EXAMPLES

Producing slag: To start up the process, Al2O3 and carbon are added to make a liquid slag, with about 100 k-moles of slag (77 mole % Al2O3 and 23 mole % Al4C3) and 44 moles of Al4C3 at about 1900 C.-2000 C. Some Al2O and Al vapors are generated and collected in a vapor recovery reactor. After the process is initiated, the starting point for subsequent slag producing steps is the slag remaining after metal removal in the previous cycle. Solid discharge materials from the vapor recovery reactor are also utilized during slag making.

Forming metal: The 100 k-moles of slag with the 44 k-moles of excess Al4C3 are heated to about 2050 C.-2100 C. The metal making reaction proceeds until there are 15 k-moles of Al2O3 and 5 moles of carbide remaining in the furnace. The process produces 372 moles of Al, but 62 moles will vaporize leaving 310 moles of liquid Al, which contains about 7.5 wt % C. The vaporized aluminum species are captured in the vapor recovery reactor.

Extracting carbon: 75 k moles of Al2O3 are added to the reactor making the resulting slag 90 k-moles Al2O3- and 5 k-moles Al4C3. The slag becomes rich in Al2O3 and carbon is transferred (e.g., extracted) from the metal to the slag, resulting in a top layer of low carbon aluminum. Some electric power is necessary to heat and melt the Al2O3 while some of the energy comes from the sensible heat of the slag since its temperature is higher than required for decarburization. The slag-metal system is allowed to cool to about 1900 C. The carbon content of the aluminum metal is reduced from about 6.0% to 2.5%. This is based on a carbon distribution ratio of 2 (i.e., the ratio of wt % carbon in the slag to the wt % carbon in the metal), and with 8904 kg of metal and 9900 kg of slag in the vessel.

Removing metal: The low carbon aluminum metal is tapped and the remaining slag, 90 k-moles Al2O3 and 12 k-moles Al4C3, is the starting point for the next batch of aluminum production. The tapped low carbon aluminum may then be treated to allow further decarburization.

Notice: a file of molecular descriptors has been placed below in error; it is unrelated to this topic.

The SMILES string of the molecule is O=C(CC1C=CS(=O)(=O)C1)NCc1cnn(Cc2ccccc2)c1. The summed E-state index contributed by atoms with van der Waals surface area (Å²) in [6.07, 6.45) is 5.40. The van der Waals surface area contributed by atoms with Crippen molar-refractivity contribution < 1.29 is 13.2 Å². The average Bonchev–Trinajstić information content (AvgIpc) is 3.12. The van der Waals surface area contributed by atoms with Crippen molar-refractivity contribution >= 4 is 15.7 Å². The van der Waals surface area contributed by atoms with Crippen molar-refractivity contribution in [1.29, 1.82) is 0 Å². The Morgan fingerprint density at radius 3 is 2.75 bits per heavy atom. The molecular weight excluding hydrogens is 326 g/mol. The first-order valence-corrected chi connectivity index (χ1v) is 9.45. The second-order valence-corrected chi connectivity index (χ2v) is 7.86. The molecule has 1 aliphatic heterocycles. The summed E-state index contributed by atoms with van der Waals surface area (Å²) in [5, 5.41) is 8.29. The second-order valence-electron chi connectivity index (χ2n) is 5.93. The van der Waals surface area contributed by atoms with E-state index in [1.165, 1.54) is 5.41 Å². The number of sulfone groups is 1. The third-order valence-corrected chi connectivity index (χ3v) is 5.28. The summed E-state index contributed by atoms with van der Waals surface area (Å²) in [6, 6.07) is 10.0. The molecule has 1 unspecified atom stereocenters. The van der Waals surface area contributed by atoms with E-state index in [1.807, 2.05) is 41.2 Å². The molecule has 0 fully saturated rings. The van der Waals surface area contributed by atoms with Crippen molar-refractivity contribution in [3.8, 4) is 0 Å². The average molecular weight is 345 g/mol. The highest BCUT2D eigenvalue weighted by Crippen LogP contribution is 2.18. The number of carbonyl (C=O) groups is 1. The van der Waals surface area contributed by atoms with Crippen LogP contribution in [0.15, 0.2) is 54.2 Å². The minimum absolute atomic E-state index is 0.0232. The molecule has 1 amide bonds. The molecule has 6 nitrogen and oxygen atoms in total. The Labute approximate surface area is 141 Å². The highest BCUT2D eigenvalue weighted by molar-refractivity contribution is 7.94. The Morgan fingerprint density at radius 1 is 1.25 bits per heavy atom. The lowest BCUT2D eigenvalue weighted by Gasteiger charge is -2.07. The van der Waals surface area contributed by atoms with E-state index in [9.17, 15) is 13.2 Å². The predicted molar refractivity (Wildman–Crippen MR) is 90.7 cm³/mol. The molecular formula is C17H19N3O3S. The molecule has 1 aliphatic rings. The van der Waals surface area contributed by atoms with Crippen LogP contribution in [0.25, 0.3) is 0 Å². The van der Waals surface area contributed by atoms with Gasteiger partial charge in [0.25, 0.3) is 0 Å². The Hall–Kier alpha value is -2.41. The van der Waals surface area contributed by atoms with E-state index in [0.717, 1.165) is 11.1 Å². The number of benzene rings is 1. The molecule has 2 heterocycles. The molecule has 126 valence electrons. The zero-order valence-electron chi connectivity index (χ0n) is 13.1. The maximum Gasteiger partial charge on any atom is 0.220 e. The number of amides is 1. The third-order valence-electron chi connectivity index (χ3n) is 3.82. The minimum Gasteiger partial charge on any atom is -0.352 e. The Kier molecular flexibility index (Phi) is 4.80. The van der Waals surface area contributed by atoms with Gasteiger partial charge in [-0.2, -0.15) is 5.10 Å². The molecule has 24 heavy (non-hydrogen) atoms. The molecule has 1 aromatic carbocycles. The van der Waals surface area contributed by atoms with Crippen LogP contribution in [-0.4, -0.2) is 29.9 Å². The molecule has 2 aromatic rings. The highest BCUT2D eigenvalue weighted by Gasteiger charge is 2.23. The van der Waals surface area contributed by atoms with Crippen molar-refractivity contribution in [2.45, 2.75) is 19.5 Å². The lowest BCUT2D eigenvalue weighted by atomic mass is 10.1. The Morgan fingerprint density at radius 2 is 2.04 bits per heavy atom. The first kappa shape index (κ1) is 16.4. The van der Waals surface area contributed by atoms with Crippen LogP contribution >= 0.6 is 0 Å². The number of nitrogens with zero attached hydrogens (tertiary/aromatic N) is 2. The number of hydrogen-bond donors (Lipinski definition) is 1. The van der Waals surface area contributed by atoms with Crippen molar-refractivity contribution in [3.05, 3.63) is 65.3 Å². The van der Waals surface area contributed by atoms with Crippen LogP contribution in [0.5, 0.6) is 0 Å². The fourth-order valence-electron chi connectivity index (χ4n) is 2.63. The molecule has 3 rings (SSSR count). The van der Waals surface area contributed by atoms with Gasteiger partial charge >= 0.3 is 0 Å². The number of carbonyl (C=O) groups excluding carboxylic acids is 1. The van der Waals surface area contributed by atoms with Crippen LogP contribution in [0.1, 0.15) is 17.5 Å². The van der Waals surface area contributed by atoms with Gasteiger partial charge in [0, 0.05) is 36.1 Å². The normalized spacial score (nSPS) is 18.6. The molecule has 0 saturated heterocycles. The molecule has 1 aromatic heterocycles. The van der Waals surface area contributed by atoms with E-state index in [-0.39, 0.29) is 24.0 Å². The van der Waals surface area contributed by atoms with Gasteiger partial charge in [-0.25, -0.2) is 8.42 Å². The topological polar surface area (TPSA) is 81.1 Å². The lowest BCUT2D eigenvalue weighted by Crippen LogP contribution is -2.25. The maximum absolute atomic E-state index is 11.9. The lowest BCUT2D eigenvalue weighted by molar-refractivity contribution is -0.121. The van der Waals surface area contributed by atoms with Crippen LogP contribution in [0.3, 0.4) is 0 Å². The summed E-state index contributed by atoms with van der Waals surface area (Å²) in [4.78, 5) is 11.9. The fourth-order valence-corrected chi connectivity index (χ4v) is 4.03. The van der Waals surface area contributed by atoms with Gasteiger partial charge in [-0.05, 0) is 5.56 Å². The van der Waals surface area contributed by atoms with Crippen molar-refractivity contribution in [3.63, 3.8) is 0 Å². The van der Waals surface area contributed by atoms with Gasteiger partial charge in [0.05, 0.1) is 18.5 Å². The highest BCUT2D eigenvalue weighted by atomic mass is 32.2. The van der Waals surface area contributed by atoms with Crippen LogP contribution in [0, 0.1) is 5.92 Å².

Collecting off-gas: Throughout the process, substantial amounts of CO are produced and carry Al and Al2O gaseous species from the furnace. A carbonaceous material is added to the off-gas in the vapor recovery reactor to treat these aluminum species. The aluminum off-gas is partially converted to Al4C3 in the vapor recovery reactor. Alumina (Al2O3) may also be added to the vapor recovery reactor. The vapor recovery reactor solids discharge can also contain unreacted carbon, slag, and Al2O3. After the metal is removed from the reactor, the solids discharge from the vapor recovery reactor are added to the remaining slag in the furnace during slag production.

Having described certain embodiments, it is to be understood that the invention may be otherwise embodied within the scope of the appended claims. Whereas particular embodiments of this invention have been described above for purposes of illustration, it will be evident to those skilled in the art that numerous variations of the details of the present invention may be made without departing from the invention as defined in the appended claims.

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Non-Patent Citations
Reference
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Referenced by
Citing PatentFiling datePublication dateApplicantTitle
US7819937 *Jan 7, 2010Oct 26, 2010Alcoa Inc.Use of alumina-carbon agglomerates in the carbothermic production of aluminum
US20100107815 *Jan 7, 2010May 6, 2010Alcoa Inc.Use of alumina-carbon agglomerates in the carbothermic production of aluminum
Classifications
U.S. Classification75/10.27
International ClassificationC22B21/02
Cooperative ClassificationY02P10/212, C22B5/06, C22B5/10, C22B4/02, C22B21/02
European ClassificationC22B4/02, C22B21/02, C22B5/06, C22B5/10